Pondering post-Soviet states relationships and seeking a way to international peace

A specialist in international relations and political science, Professor Takeshi Yuasa of the Faculty of Foreign Studies conducts research into the security, political changes, and regional organizations of countries that comprised the former Soviet Union. Through understanding the multilateral issues and characteristics of the former Soviet Bloc, he seeks to identify methods for establishing peace in the region.

My fields of specialty are international relations and political science. The Union of Soviet Socialist Republics was dissolved in 1991, leading to the emergence of 15 independent states. I have an interest in and conduct research into the security, political changes, and regional organizations of these former Soviet states.

The Soviet Union was a federation of republics, each of which was named after its main ethnic group (titular nation), and the majority of its land area was composed of present-day Russian Federation. The Soviet Union also counted republics like Ukraine and Belarus, whose titular nation were, like Russia, Slavic, among its membership, as well as republics with non-Slavic populations with distinct religions and cultures.

The relationship between Central Asia and Russia remains complex

For many years, my research has focused on the five Central Asian countries of Kazakhstan, Kyrgyzstan, Uzbekistan, Turkmenistan, and Tajikistan. From the 19th century onward, these countries came under the rule of the Russian Empire, and they were subsequently controlled politically as part of the Soviet Union. The populations of these countries are largely Turkic and Persian, and follow Islam. They are closer in character to the rest of Asia than to Russia; however, as a consequence of many years of Soviet rule, they continue to be strongly influenced by Russia, and the Russian language still functions as a lingua franca on official occasions and in urban areas. Despite being culturally distinct, these five countries are therefore unable to shake off their political and social ties to Russia.

When it comes to security, the relationship between these five post-Soviet states and Russia remains ambiguous. Let us take Kazakhstan as an example. Although it is situated in Central Asia, it shares a border with Russia. In January 2022, Kazakhstan allowed troops from the Collective Security Treaty Organization (CSTO), a military alliance headed by Russia, to quell domestic unrest. In this way, in their dealings with Russia, the leaders of these Central Asia countries consider the possibility of various Russian interventions.

Researching methods to establish peace in response to changing forms of warfare

During my time at the National Institute for Defense Studies—a research institute run by the Ministry of Defense—I started to focus more deeply on issues related to the security of Russia and Central Asia. In the course of my research, I naturally visited various regions in person and scrutinized statistical data; but I also took care to digest public information transmitted via various forms of media, including newspapers, TV, and social media. Even in countries where, compared to Japan, levels of political freedom are low, an unexpectedly large number of people express views critical of governments and leaders. I ruminate over such information in my own way, seeking to identify core issues, and so obtain an understanding of the status quo and analyze regional affairs.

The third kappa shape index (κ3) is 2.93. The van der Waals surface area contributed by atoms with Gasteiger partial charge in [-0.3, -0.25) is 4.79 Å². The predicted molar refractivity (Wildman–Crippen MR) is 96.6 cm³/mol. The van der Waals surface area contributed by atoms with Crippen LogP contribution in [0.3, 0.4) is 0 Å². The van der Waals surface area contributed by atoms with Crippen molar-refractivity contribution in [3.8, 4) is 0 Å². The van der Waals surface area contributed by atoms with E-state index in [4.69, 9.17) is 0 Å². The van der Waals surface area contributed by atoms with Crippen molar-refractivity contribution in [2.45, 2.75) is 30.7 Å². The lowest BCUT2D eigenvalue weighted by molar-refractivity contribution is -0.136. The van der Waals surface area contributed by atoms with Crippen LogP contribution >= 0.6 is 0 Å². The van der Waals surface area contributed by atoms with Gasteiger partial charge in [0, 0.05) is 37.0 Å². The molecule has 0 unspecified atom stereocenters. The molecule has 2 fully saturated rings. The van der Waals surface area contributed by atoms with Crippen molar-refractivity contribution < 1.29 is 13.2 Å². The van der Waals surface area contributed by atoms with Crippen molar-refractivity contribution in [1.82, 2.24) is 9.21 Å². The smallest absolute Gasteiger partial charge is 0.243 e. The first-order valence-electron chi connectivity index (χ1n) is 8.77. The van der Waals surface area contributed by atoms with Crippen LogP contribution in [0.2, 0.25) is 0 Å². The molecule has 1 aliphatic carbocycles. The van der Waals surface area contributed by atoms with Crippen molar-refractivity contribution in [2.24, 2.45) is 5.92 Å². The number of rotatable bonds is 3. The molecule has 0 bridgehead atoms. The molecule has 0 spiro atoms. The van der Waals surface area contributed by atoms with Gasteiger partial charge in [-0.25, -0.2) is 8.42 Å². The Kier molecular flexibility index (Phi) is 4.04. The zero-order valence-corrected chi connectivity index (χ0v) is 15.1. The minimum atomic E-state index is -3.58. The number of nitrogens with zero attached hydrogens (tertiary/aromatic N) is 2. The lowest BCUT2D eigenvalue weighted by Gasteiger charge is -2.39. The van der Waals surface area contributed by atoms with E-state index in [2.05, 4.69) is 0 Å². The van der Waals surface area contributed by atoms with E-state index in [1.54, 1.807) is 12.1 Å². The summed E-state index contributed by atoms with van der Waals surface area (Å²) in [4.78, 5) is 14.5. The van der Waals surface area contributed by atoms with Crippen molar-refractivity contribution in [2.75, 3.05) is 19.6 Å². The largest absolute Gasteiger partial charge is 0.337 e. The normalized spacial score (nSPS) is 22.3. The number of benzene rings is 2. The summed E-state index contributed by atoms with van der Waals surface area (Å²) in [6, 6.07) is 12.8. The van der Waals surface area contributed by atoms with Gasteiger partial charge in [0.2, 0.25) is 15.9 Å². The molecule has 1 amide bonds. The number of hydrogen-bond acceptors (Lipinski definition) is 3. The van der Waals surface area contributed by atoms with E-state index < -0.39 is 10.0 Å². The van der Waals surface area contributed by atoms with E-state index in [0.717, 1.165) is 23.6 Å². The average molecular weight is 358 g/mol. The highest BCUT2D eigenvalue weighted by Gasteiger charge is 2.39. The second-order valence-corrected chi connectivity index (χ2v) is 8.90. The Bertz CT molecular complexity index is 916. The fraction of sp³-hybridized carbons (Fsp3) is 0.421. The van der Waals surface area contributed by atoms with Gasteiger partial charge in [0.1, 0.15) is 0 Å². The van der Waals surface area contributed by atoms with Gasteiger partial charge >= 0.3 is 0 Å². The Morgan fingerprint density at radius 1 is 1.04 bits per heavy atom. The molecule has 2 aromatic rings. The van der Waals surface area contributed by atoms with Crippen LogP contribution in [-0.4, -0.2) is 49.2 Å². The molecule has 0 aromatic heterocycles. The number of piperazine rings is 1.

The primary focus of my research is to consider methods for establishing peace in Central Asia, based on its unique regional characteristics: For these countries to live in peace and with greater security, what methods must they implement? What issues do they face?

I believe that military force acts as an important deterrent, allowing countries to maintain favorable relations and people to live in peace. However, it is a double-edged sword. There is a risk, for example, that nuclear weapons intended to act as a deterrent might, as hostilities escalate, come to actually be used in battle. This also relates to another question that I wish to continue exploring: what sort of policies should countries adopt for the peaceful use of nuclear energy? I am also engaged in research into the “Siberian Internment” of Japanese prisoners of war, and the Soviet-Afghan War of the late 1970s and 1980s. I intend to continue my research in an unbiased manner, collaborating at times with politicians and other experts.

The book I recommend

“21 seiki ha keikoku suru: 1. sokoku soshitsu kokka ga ‘hasan’ surutoki ”(The Warnings of the 21st Century: 1. Losing the Motherland—when nation states declare “bankruptcy”)
by the NHK Reporting Team, NHK Publishing

This book is compiled from a documentary series broadcast by the Japanese Broadcasting Corporation (NHK). Through this book, I learned of various tragedies actually occurring in the world, such as people suddenly losing their homelands and becoming refugees. I was a high school student at the time, but the book had a huge impact on me. In fact, it is the starting point for my current research.

Takeshi Yuasa

  • Professor
    Department of Russian Studies
    Faculty of Foreign Studies

Professor Takeshi Yuasa graduated from the Department of Russian Studies at Sophia University; he completed his doctoral coursework at the Graduate Program in International Relations, Sophia University, without obtaining a degree. After working as a Senior Fellow at the Ministry of Defense’s National Institute for Defense Studies, Yuasa worked as a professor at the Hiroshima Peace Institute. He was appointed Professor of the Department of Russian Studies at Sophia University in 2019.

Department of Russian Studies

Interviewed: June 2022

Sophia University

For Others, With Others